What I Learned From Going 7 Days Without Music

I’m not addicted to music… or at least that’s what I thought before I attempted to go 21 days without listening to music. Yes, you read that right. 21 days was the goal. I only made it through 7 of those 21 days before calling it quits.

When people come across the topic of technology addiction, they often think it doesn’t apply to them. As far as they can tell, Facebook is just a really awesome app and that’s the only reason why they feel compelled to check it every single day. Nope, no mind manipulation going on here. That’s what I thought my relationship towards music was like as well. I kept telling myself:

“Oh, I’m just a really creative and musical person. I just naturally need to have music playing whenever I study, commute, eat, sleep, cook, read, shower, exercise, and during any other moment where I’m confronted with silence because I just love it so much! The more you love something, the more you want it right?”

Boy was I wrong.

Here’s what really happened during those 7 days:

  • Earworms galore. Music was constantly playing in my head during those 7 days. Later on, I learned that these “music memories” served as a cue to begin my music playing habit. Not being able to satisfy that call to action was incredibly frustrating.
  • Lots and lots of it. Nothing to numb me. More frustration.
  • Studying felt lonely because I didn’t have my music to keep me company in the silence.
  • I couldn’t drain out unwanted noises from my environment without my music. I was forced to grin and bear it.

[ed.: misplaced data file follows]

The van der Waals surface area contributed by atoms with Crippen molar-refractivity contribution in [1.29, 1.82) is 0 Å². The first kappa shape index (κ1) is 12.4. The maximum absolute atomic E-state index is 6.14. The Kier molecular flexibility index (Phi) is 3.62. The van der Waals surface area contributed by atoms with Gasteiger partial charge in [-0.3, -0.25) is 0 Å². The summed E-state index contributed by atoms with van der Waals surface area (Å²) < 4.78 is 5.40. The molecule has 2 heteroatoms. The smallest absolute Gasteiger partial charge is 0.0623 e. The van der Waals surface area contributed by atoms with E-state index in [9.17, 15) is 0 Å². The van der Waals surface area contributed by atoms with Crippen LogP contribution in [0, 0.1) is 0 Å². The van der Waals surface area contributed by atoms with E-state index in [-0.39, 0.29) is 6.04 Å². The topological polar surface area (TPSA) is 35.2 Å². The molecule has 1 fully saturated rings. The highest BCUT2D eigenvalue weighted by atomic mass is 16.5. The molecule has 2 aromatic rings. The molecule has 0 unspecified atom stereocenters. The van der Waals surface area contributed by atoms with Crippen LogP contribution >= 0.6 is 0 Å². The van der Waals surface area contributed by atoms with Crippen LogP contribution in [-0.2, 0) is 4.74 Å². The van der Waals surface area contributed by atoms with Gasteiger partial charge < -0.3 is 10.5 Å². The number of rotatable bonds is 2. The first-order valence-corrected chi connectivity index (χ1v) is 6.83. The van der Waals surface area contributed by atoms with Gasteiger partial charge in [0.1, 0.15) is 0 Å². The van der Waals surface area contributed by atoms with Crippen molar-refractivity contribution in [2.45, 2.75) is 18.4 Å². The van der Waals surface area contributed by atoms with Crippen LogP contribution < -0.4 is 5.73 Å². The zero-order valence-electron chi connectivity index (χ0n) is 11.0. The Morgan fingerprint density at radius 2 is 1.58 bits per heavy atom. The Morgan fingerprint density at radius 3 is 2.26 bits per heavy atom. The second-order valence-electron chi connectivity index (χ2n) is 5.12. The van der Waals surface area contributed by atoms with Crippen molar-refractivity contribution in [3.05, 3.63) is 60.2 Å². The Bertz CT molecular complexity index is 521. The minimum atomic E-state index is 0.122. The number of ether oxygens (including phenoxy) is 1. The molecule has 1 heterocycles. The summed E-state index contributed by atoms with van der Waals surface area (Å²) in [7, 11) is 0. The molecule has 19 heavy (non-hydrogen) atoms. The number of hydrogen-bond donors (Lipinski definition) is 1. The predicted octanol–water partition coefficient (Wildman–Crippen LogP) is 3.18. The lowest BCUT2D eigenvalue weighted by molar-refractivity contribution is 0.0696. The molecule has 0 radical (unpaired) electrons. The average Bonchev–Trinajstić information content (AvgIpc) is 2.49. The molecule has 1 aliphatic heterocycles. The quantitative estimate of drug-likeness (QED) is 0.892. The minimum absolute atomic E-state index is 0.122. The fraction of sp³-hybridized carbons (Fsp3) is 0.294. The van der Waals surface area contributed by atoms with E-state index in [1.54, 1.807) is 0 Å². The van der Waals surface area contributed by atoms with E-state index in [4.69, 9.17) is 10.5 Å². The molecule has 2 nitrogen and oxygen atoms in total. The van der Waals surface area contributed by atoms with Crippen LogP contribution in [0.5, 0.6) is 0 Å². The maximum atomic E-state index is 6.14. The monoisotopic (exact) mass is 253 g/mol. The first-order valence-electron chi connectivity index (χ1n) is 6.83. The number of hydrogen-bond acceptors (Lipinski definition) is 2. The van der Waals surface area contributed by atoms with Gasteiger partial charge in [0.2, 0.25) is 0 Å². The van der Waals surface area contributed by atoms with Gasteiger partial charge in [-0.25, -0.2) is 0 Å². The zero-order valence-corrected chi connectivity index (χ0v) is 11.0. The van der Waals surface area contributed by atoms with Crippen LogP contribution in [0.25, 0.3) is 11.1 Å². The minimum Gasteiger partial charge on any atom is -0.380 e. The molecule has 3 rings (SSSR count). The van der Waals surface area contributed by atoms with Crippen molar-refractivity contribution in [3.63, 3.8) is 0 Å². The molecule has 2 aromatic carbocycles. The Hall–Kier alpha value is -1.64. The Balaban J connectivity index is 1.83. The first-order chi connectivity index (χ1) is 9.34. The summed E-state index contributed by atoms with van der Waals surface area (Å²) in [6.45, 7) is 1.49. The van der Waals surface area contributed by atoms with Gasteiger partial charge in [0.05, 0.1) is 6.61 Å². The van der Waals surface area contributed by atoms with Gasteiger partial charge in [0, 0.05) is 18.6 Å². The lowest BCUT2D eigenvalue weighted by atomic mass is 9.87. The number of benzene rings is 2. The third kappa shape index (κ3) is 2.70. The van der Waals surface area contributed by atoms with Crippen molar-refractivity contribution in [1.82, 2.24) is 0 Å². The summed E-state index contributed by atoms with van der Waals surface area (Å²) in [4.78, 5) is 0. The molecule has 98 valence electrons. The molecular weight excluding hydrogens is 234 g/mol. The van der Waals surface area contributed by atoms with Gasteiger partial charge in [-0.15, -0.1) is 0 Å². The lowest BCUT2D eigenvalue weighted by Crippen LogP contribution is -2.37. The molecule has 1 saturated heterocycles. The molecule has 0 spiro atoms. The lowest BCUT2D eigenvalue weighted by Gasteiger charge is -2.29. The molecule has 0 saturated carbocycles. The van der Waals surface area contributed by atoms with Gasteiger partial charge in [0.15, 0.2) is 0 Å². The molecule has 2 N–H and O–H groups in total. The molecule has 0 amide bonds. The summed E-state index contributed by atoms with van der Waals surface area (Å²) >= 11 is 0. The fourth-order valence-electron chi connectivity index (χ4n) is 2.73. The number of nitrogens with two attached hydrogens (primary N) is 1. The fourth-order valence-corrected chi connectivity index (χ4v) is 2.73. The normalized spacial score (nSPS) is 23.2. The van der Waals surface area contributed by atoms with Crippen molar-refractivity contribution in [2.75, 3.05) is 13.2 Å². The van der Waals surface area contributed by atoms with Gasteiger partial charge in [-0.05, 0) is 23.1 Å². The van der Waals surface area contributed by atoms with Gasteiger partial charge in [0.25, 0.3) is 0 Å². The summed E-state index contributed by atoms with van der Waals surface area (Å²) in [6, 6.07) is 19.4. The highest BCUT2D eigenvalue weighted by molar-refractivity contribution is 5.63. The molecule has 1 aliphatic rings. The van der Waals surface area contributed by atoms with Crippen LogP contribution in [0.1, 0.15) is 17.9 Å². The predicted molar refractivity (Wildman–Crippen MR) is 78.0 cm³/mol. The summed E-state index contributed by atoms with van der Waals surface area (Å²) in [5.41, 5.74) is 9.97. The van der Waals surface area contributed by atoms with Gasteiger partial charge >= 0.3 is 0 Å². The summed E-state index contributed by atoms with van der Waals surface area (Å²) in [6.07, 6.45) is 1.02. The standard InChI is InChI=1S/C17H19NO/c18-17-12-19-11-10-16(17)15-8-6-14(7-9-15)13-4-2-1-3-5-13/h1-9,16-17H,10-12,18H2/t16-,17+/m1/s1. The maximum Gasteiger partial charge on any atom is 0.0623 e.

• Lots of discomfort in general

 So, why did I put myself through that? What was the use? Well, I wanted to learn something new about myself. Thankfully, I ended up learning quite a bit:

  • Music is a tool I use to escape the present moment. I don’t love music. I just really love escaping.
  • Silence is actually kind of nice once you expose yourself to it enough.
  • I actually don’t need music as much as I thought I did. Going a day without it is not that big of a deal. In fact, coming back to it after a break makes it much more enjoyable.
  • Sometimes it’s nice to actually plan what music I’m going to listen to rather than haphazardly playing tracks fed to me by some algorithm any time I feel a once of discomfort.

My experience goes to show that even if a technology doesn’t appear to have any negative effects on our lives, it can still be beneficial to take a break from it every once in a while. Who knows what you’ll find out? I’m really happy I challenged myself to get out of my comfort zone. I’m now working towards creating a new relationship with music. I’m looking forward to trying this again sometime within the next few weeks.

So, if you aren’t an addict, I challenge you to still try to go without some of your favourite websites, apps, or other technologies for a small duration of time. If a week seems like too much, just try a day and then 2 days and so on and so forth. You have nothing to lose and everything to gain.


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